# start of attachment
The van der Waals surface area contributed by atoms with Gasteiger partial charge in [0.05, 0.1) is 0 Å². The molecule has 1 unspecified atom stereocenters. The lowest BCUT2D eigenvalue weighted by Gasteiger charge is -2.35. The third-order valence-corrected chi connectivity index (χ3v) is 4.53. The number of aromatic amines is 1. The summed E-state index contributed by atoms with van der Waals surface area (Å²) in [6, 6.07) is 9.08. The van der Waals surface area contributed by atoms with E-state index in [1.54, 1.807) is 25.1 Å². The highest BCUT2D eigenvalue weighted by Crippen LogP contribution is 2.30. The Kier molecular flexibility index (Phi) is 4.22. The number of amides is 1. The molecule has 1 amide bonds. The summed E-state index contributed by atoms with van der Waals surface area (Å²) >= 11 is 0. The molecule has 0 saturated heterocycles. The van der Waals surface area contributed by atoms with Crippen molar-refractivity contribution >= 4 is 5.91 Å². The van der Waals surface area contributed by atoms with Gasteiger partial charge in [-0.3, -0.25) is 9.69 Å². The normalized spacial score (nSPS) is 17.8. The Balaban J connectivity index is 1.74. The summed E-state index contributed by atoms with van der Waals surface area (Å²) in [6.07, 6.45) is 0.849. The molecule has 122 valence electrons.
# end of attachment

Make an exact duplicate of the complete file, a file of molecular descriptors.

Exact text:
The van der Waals surface area contributed by atoms with Gasteiger partial charge in [0.05, 0.1) is 0 Å². The molecule has 1 unspecified atom stereocenters. The lowest BCUT2D eigenvalue weighted by Gasteiger charge is -2.35. The third-order valence-corrected chi connectivity index (χ3v) is 4.53. The number of aromatic amines is 1. The summed E-state index contributed by atoms with van der Waals surface area (Å²) in [6, 6.07) is 9.08. The van der Waals surface area contributed by atoms with E-state index in [1.54, 1.807) is 25.1 Å². The highest BCUT2D eigenvalue weighted by Crippen LogP contribution is 2.30. The Kier molecular flexibility index (Phi) is 4.22. The number of amides is 1. The molecule has 1 amide bonds. The summed E-state index contributed by atoms with van der Waals surface area (Å²) >= 11 is 0. The molecule has 0 saturated heterocycles. The van der Waals surface area contributed by atoms with Crippen molar-refractivity contribution >= 4 is 5.91 Å². The van der Waals surface area contributed by atoms with Gasteiger partial charge in [-0.3, -0.25) is 9.69 Å². The normalized spacial score (nSPS) is 17.8. The Balaban J connectivity index is 1.74. The summed E-state index contributed by atoms with van der Waals surface area (Å²) in [6.07, 6.45) is 0.849. The molecule has 122 valence electrons.